Displaying items by tag: Coal Harbour Dun Laoghaire
#MARITIME LECTURE - This 'Thursday's Night Talk' organised by the Dun Laoghaire Motor Yacht Club (DMYC) is entitled 'Round Ireland 2011 Over Two Months'. Tomorrow's talk starts at 8pm and is to be presented by Gary Owens.
None members are also welcome to attend the winter lecture talks, held on Thursdays which will continue until April, noting the theme of the talks are not exclusively marine orientated. For further information Tel: 280 1371 and by visiting www.dmyc.ie
The DMYC is situated on the West Pier, close to Salthill and Monkstown DART station and car-parking is available beside the premises and also at the nearby Coal Harbour.
Courtown Harbour Rowing Club took second place in a time of 3:3:19 and third place honours went to Stella Maris Rowing Club with a time of 3:16.00. The hosts of the Hobblers Challenge, St. Michaels Rowing Club based out of the Coal Harbour, passed under the high walls of the East Pier Lighthouse and battery some two minutes later in fourth place.
The annual event (for race-route click HERE) was only re-introduced onto the race calendar last year after a break of several years. The skiffs were launched at the Coal Harbour slipway where they headed over to line-up for the starter's gun opposite the Hobbler's Memorial located on the publicly accessible Eastern Breakwater which is between the Stena Line HSS fast-ferry berth and the Dun Laoghaire Marina.
In attendance to greet the start of the race in memorial of the Dublin Bay hobblers was the RNLB Anna Livia of the local RNLI lifeboat station. The bronze memorial depicts a tower of lifejackets in commemoration of three young Dun Laoghaire hobblers who after piloting and unloading the schooner Jealous of Me in Ringsend, failed to return home.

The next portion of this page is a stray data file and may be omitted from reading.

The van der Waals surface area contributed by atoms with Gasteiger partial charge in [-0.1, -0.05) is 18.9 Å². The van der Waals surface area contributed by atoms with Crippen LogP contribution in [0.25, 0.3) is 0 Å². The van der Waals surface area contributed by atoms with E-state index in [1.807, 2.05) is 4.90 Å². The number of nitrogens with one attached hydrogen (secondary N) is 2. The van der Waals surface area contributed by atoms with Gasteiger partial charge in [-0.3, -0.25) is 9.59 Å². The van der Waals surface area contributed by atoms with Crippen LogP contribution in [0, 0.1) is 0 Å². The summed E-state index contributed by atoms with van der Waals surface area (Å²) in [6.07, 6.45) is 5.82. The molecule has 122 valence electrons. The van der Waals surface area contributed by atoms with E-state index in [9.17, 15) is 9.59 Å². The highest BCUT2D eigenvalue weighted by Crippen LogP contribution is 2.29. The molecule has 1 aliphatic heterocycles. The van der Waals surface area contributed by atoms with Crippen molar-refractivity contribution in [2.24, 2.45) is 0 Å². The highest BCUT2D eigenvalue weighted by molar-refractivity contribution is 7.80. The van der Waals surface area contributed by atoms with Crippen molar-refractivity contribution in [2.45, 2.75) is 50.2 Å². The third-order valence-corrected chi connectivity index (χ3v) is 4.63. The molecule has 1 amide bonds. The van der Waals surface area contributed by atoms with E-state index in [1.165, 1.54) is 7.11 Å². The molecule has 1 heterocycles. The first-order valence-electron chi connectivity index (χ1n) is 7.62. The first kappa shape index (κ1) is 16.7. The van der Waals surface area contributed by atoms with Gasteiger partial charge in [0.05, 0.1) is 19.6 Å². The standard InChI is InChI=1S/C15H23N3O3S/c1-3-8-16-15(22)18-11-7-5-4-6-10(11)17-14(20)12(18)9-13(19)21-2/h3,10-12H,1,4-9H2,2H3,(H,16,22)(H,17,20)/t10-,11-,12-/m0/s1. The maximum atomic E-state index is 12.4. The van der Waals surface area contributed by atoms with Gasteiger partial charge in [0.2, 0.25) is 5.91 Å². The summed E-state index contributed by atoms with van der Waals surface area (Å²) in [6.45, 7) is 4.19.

This occupation was carried out by men also from Ringsend, Dalkey and other harbours and it was the first crew to reach a ship and throw a hook on the deck who would win the business of pilotage and unloading in Dublin Port.
Crews would think nothing of rowing out to the Kish Bank on the hope of spotting a ship. If they waited offshore and no passing trade appeared along the East Coast the craft doubled as a bed if it became too late to row home. The craft were much larger and heavier compared to the present day skiff and it is in these oarstrokes that the Hobblers Challenge follows the original race of the hobblers during the 18th and 19th centuries.
It was apt that on the same day of this year's Hobblers Challenge, the 107-year-old ketch Bessie Ellen, a former cargo-carrying vessel that represented one of the last such sail-trading ships operating in the Irish Sea, was making a passage to the east of the Kish Bank.
- Dublin Port
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- Dublin Bay News
- Irish Lights
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- Ferry news
- Stella Maris Rowing Club
- Kish Lighthouse
- East Coast skiffs
- Dun Laoghaire Harbour and news
- Stena Line HSS Dun Laoghaire
- Hobblers Challenge
- Dublin Bay pilots
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- Coal Harbour Dun Laoghaire
- St. Michaels Rowing Club
- Courtown Rowing Club
- St.Patricks Rowing Club
- Ringsend skiff clubs